The academy on Monday announced that as of Oct. 29, more than 853,000 children across the country have been infected with COVID-19, with some 200,000 new cases among children reported in October alone.
Additionally, “in the one-week period ending Oct. 29, there were 61,000 new cases in children, which is larger than any previous week in the pandemic,” the AAP said in a news release, noting that the estimates are “likely an undercount because children’s symptoms are often mild and they may not be tested for every illness.”
The AAP’s estimates are based on reports from health departments across 49 states and in New York City, the District of Columbia, Puerto Rico and Guam. The data is compiled each week by the AAP and Children’s Hospital Association, according to the release.
“This is a stark reminder of the impact this pandemic is having on everyone – including our children and adolescents,” AAP President Dr. Sally Goza said in a statement. “This virus is highly contagious, and as we see spikes in many communities, children are more likely to be infected, too. We can help protect everyone in our communities by keeping our physical distance, wearing masks, and following other recommendations from our doctors and public health experts.”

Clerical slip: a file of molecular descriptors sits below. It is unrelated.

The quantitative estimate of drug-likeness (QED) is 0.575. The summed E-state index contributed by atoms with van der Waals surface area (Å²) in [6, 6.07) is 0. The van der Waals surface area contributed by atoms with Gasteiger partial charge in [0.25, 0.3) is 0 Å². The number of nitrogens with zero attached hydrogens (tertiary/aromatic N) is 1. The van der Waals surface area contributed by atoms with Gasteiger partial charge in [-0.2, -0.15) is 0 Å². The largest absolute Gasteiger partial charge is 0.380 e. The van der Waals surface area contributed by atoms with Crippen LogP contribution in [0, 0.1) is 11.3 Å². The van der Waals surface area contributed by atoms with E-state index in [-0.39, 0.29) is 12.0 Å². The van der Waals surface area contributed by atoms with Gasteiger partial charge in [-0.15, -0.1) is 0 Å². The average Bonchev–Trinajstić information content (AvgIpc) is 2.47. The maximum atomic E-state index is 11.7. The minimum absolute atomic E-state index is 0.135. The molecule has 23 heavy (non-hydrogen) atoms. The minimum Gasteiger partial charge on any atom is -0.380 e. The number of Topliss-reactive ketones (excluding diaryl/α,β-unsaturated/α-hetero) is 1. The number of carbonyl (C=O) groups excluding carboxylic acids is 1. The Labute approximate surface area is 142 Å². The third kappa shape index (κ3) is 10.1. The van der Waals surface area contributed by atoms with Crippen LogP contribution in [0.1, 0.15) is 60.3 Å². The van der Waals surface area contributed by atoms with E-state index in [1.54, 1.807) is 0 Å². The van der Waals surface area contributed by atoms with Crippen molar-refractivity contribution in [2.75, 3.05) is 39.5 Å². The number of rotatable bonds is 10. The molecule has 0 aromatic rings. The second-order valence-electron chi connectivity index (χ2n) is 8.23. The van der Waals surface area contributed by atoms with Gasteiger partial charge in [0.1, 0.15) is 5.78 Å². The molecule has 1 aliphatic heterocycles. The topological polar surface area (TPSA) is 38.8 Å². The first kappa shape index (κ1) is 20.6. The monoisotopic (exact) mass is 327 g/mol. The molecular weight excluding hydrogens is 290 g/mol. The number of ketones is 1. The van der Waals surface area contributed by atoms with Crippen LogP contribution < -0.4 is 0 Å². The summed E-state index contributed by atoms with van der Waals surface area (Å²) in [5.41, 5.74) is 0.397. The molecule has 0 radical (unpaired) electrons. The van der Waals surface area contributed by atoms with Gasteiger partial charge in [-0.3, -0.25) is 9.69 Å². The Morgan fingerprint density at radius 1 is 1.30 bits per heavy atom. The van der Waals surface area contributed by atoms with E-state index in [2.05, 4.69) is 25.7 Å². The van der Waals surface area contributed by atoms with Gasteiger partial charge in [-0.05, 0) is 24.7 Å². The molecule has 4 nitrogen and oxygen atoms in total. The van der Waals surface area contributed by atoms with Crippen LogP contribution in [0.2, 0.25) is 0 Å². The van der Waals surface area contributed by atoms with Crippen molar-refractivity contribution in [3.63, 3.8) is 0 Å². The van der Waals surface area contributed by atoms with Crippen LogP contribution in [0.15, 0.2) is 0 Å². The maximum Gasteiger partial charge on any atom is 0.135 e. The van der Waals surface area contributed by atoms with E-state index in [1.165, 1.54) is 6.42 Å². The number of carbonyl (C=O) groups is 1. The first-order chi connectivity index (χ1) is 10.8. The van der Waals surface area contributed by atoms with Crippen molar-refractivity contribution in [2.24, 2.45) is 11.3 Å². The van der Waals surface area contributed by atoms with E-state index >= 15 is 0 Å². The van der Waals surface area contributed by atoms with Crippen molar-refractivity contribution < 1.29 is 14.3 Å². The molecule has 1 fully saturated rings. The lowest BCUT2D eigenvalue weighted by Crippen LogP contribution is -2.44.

Though rare, some COVID-19-infected children have suffered from so-called Multisystem Inflammatory Syndrome in Children (MIS-C), an inflammatory condition that is similar to Kawasaki disease, which causes swelling in arteries throughout the body.
Many children with MIS-C — which causes inflammation in the heart, lungs, kidneys, brain, skin, eyes or gastrointestinal organs — have either been infected with the novel coronavirus or had been exposed to someone with a COVID-19 infection, health experts have said.
MIS-C can also cause persistent fever, rashes, vomiting and diarrhea, among other symptoms such as a red tongue and eyes.
“On every measure – new infections, hospitalizations, and deaths – the U.S. is headed in the wrong direction,” Goza added. “We urge policymakers to listen to doctors and public health experts rather than level baseless accusations against them. Physicians, nurses and other health care professionals have put their lives on the line to protect our communities. We can all do our part to protect them, and our communities, by wearing masks, practicing physical distancing, and getting our flu immunizations.”